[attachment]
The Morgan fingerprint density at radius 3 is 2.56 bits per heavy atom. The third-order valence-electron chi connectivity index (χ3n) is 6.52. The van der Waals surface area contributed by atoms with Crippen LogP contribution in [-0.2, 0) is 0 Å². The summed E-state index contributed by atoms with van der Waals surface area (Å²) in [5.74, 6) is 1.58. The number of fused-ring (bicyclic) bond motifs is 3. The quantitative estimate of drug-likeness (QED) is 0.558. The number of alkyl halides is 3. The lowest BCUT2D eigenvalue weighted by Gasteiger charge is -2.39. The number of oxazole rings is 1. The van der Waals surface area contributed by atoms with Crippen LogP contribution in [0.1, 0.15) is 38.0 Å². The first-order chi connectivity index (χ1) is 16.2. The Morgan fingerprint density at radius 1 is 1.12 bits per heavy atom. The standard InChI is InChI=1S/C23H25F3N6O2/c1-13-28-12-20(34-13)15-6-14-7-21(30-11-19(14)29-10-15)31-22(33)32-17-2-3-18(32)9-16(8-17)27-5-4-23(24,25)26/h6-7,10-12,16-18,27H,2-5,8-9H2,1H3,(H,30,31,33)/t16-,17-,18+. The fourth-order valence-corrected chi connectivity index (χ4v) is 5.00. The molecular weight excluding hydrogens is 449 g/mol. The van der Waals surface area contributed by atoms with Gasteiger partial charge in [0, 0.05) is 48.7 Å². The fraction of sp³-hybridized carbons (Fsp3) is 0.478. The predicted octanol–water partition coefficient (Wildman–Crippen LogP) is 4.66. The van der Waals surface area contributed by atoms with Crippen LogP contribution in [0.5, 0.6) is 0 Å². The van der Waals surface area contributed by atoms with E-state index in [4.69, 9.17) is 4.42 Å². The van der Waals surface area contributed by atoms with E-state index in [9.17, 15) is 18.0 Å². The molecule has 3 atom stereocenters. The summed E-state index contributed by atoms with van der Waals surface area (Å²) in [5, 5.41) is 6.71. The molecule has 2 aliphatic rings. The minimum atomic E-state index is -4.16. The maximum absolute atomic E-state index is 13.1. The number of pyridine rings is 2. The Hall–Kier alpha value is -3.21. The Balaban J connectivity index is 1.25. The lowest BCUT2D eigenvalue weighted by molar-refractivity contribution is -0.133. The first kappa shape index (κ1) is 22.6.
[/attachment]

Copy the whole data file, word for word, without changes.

The Morgan fingerprint density at radius 3 is 2.56 bits per heavy atom. The third-order valence-electron chi connectivity index (χ3n) is 6.52. The van der Waals surface area contributed by atoms with Crippen LogP contribution in [-0.2, 0) is 0 Å². The summed E-state index contributed by atoms with van der Waals surface area (Å²) in [5.74, 6) is 1.58. The number of fused-ring (bicyclic) bond motifs is 3. The quantitative estimate of drug-likeness (QED) is 0.558. The number of alkyl halides is 3. The lowest BCUT2D eigenvalue weighted by Gasteiger charge is -2.39. The number of oxazole rings is 1. The van der Waals surface area contributed by atoms with Crippen LogP contribution in [0.1, 0.15) is 38.0 Å². The first-order chi connectivity index (χ1) is 16.2. The Morgan fingerprint density at radius 1 is 1.12 bits per heavy atom. The standard InChI is InChI=1S/C23H25F3N6O2/c1-13-28-12-20(34-13)15-6-14-7-21(30-11-19(14)29-10-15)31-22(33)32-17-2-3-18(32)9-16(8-17)27-5-4-23(24,25)26/h6-7,10-12,16-18,27H,2-5,8-9H2,1H3,(H,30,31,33)/t16-,17-,18+. The fourth-order valence-corrected chi connectivity index (χ4v) is 5.00. The molecular weight excluding hydrogens is 449 g/mol. The van der Waals surface area contributed by atoms with Gasteiger partial charge in [0, 0.05) is 48.7 Å². The fraction of sp³-hybridized carbons (Fsp3) is 0.478. The predicted octanol–water partition coefficient (Wildman–Crippen LogP) is 4.66. The van der Waals surface area contributed by atoms with Crippen LogP contribution in [0.5, 0.6) is 0 Å². The van der Waals surface area contributed by atoms with E-state index in [4.69, 9.17) is 4.42 Å². The van der Waals surface area contributed by atoms with E-state index in [9.17, 15) is 18.0 Å². The molecule has 3 atom stereocenters. The summed E-state index contributed by atoms with van der Waals surface area (Å²) in [5, 5.41) is 6.71. The molecule has 2 aliphatic rings. The minimum atomic E-state index is -4.16. The maximum absolute atomic E-state index is 13.1. The number of pyridine rings is 2. The Hall–Kier alpha value is -3.21. The Balaban J connectivity index is 1.25. The lowest BCUT2D eigenvalue weighted by molar-refractivity contribution is -0.133. The first kappa shape index (κ1) is 22.6.